The fingerprint scanner that we have got so habituated to will soon cease to exist in its current form. The biometric authentication feature will now be invisible, albeit continuing to do its job well. In a move that will revolutionise the mobile phone industry, smartphone manufacturers are working towards integrating the fingerprint scanner right under the display of the phone.
Companies have been experimenting with the placement of the scanner, ever since smartphones started packing in advanced technology and taking on sleeker forms - think edge-to-edge display or bezel-less display that leave little room for this now indispensible feature. From being a fixture at the rear of the smartphone, like in the Samsung Galaxy S8, to being moved to the side with the power button, like what Sony did although with little success, the fingerprint scanner has literally gone places. Apple famously decided to get rid of it altogether by introducing the FaceID technology in the iPhone X.
When Synaptics Inc., a US-based company developing human interface solutions, came up with the technology wherein sensors for fingerprint biometrics are embedded under the display, it was a eureka moment for phone companies. Referred to as Clear ID optical in-display fingerprint sensor, it has been designed for smartphones with edge-to-edge displays and can be mounted only under an OLED panel. Once the finger touches the display, the OLED display illuminates the fingerprint, the optical sensor scans it and sends it to the processor to match it against the registered encrypted template. This technology delivers one-touch high-resolution scanning through the cover glass and works even if your fingers are wet, dry or cold. Users can securely unlock the device from any angle, whether it's on a desk or mounted on a holder in the car.
While the regular fingerprint biometric system is not entirely foolproof, Synaptics Clear ID claims to offer superior security. David Hurd, Corporate Marketing, Synaptics, explains, "Clear ID uses Synaptics' hardware (CMOS sensor and controller IC) and software algorithms. Synaptics also offers its SentryPoint security suite that protects data end to end, from the fingerprint sensor to the host, and leverages the latest industry standards. Quantum Matcher technology is used for fingerprint template matching and authentication. Also, Synaptics PurePrint anti-spoof technology helps distinguish between fake or spoofed fingerprints and the real thing; the drivers are regularly updated to combat new spoofing techniques and materials."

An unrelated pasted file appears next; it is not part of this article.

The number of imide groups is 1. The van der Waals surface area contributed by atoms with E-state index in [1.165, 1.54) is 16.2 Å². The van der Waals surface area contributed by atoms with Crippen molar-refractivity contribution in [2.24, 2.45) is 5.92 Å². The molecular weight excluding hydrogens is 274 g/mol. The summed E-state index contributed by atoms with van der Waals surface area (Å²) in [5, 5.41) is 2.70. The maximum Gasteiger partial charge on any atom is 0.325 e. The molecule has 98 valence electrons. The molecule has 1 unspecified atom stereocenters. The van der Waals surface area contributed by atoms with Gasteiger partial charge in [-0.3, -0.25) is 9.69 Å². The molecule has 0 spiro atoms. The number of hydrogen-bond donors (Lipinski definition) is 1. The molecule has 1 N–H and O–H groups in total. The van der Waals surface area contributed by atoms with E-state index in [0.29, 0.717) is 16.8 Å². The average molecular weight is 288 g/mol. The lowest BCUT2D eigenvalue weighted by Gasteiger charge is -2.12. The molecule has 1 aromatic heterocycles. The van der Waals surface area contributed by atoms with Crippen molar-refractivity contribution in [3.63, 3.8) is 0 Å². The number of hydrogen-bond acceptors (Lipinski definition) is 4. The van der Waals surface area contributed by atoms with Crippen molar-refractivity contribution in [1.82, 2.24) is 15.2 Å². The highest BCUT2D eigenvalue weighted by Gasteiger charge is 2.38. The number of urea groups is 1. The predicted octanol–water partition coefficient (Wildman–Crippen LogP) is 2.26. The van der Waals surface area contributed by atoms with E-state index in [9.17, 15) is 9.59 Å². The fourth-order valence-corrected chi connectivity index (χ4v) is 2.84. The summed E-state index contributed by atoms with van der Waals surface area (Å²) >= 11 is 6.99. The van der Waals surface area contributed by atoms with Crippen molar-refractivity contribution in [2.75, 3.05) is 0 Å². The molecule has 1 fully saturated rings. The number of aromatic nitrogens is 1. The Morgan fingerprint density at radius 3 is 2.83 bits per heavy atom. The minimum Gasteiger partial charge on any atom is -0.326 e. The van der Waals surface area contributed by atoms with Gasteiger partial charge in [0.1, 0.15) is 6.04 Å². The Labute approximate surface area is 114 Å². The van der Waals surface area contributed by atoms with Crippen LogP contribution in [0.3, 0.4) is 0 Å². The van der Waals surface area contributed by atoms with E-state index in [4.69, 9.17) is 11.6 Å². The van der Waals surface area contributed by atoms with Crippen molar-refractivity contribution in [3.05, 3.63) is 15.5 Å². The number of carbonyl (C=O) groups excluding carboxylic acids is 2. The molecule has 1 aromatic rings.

Having been in the works for over four years, the sensors are now going into mass production. Synaptics is working with top five OEMs (original equipment manufacturers) who will adopt this technology for their flagship smartphones. Chinese smartphone brand Vivo's X20 Plus UD is the first ever smartphone to ship with this technology. Doogee V is another smartphone brand that has incorporated the fingerprint sensor underneath its 6.2-inch display.
OnePlus, known to pack in the latest technology in its flagship smartphones, is rumoured to have adopted this feature in the OnePlus 6 that is slated to launch this year. Samsung has, recently, applied for a patent for its new phone display that will eliminate the space required by various sensors, paving the way for the in-display fingerprint sensor. Although unconfirmed, LG, Oppo, Xiaomi and Huawei are also expected to include this technology in their flagship smartphones this year.
There is something in the works for smartphones with LCD screens, too. Japan Display Inc., an LCD technology company, has come up with a transparent fingerprint scanner that is built right into the glass of the display. This has been achieved by optimising the Pixel Eyes technology that has touch detection built into the glass substrate to detect changes in capacitance that occur when an LCD screen is touched by a finger. The technology will have the capability to detect recesses and ridges of a fingerprint, and can deftly replace the silicon-based fingerprint sensors in use today.